Tag Archives: STEM activities

Encourage Girls to Pursue STEM Careers

Last October, American astronauts Jessica Meir and Christina Koch made history when they left the International Space Station (ISS) to perform a spacewalk. It was the first time a spacewalk has been conducted by two women. Last Wednesday, the pair stepped outside the space station again for the first of their two scheduled January spacewalks. (Follow along in the embedded livestream here). Meir and Koch are replacing nickel-hydrogen batteries with “newer, more powerful lithium-ion batteries” as they upgrade the power systems on the ISS Port-6 truss structure.

Both of these remarkable women have a strong background in STEM-related areas of study, coming up through the ranks when there were even fewer opportunities for women to find careers in science and engineering.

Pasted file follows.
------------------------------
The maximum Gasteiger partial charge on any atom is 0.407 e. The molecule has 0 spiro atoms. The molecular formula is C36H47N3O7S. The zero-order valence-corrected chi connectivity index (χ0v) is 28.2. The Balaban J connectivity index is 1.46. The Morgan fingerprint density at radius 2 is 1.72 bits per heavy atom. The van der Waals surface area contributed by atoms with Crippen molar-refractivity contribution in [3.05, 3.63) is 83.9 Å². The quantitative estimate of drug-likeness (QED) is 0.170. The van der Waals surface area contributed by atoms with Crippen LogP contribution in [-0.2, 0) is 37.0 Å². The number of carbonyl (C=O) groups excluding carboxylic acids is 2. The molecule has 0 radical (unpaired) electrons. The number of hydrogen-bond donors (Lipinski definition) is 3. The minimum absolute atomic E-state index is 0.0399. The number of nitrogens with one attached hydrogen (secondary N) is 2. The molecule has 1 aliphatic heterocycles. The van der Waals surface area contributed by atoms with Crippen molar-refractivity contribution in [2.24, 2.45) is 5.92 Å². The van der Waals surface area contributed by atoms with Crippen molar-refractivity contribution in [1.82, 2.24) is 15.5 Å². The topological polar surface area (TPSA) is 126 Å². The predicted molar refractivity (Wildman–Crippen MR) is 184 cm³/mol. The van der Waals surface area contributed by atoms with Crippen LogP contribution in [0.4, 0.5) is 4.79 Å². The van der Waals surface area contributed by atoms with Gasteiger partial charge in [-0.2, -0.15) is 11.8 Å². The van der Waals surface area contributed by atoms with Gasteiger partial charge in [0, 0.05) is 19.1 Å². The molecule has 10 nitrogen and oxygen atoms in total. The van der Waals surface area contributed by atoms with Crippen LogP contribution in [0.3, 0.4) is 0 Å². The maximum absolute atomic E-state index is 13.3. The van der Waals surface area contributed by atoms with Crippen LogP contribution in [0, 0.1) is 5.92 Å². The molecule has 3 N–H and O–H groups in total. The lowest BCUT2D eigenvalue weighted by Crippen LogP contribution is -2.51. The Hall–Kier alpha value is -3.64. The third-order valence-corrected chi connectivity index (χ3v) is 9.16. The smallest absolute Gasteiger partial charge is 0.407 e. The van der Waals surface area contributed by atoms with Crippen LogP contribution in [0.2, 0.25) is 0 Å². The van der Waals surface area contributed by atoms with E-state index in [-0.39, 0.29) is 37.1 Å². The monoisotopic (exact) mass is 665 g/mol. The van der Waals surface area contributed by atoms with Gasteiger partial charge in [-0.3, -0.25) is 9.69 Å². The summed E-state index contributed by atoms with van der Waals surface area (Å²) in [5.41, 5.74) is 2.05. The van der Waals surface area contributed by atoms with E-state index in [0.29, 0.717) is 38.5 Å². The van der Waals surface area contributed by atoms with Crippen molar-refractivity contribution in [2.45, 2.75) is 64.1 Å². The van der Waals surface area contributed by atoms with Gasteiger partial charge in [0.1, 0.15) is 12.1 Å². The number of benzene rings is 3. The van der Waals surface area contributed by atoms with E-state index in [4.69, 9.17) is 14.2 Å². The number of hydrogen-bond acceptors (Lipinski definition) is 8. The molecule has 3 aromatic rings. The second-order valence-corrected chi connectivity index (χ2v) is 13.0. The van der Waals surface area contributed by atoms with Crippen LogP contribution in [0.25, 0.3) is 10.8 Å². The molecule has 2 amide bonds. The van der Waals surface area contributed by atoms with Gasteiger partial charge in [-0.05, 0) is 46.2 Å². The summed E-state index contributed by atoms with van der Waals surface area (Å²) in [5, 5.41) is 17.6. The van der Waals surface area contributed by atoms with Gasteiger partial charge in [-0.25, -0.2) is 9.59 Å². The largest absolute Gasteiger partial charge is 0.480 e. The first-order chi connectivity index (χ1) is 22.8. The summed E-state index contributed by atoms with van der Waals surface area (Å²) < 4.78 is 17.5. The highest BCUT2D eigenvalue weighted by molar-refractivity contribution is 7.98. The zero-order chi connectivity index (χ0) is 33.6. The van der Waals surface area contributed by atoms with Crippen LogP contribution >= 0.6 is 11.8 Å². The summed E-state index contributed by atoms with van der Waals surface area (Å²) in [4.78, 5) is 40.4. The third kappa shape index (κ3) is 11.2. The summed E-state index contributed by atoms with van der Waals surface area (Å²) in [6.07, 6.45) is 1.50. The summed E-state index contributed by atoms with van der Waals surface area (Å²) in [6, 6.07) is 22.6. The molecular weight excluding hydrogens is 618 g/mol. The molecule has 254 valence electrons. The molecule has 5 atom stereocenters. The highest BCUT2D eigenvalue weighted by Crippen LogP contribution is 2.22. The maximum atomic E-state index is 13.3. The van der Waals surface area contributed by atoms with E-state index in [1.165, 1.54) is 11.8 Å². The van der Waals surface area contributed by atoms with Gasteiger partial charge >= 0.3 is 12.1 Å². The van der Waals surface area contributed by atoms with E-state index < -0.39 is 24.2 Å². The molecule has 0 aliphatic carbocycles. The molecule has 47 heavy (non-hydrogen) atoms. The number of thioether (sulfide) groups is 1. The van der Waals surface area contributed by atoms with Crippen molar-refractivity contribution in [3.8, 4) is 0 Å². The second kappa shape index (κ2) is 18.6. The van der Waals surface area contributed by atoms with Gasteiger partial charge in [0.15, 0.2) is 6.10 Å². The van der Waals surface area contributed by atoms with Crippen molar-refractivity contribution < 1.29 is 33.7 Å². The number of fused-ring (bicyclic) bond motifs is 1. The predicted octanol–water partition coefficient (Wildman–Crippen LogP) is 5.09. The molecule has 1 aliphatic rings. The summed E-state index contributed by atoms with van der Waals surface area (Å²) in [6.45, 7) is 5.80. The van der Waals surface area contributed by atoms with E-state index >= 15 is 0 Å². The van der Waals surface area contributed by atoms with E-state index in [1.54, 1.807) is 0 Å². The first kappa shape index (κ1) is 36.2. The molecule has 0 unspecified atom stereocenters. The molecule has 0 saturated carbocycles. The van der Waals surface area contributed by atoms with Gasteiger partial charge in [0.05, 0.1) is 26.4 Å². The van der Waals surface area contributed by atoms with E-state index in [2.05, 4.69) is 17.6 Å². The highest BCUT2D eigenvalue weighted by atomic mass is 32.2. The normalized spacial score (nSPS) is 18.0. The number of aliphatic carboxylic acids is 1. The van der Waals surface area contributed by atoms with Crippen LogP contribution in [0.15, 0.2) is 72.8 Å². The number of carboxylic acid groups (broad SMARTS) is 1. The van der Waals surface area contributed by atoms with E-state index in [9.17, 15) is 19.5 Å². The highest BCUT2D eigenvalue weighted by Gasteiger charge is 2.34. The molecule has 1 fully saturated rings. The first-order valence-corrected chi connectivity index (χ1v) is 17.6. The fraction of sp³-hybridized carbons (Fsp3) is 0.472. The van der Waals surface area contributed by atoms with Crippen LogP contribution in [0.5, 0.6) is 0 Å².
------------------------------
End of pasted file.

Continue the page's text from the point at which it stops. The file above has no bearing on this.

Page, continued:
Koch is an engineer with a bachelor’s degree in electrical engineering and physics and a master’s degree in electrical engineering, both from North Carolina State University. Meir is a physiologist with a bachelor’s degree in biology from Brown University, a master’s degree in space studies from the International Space University, and a doctorate in marine biology from the Scripps Institution of Oceanography. 

Women represent a mere 26% of the STEM workforce, so when women like Koch and Meir make history, it’s a perfect opportunity to demonstrate the doors STEM education will open.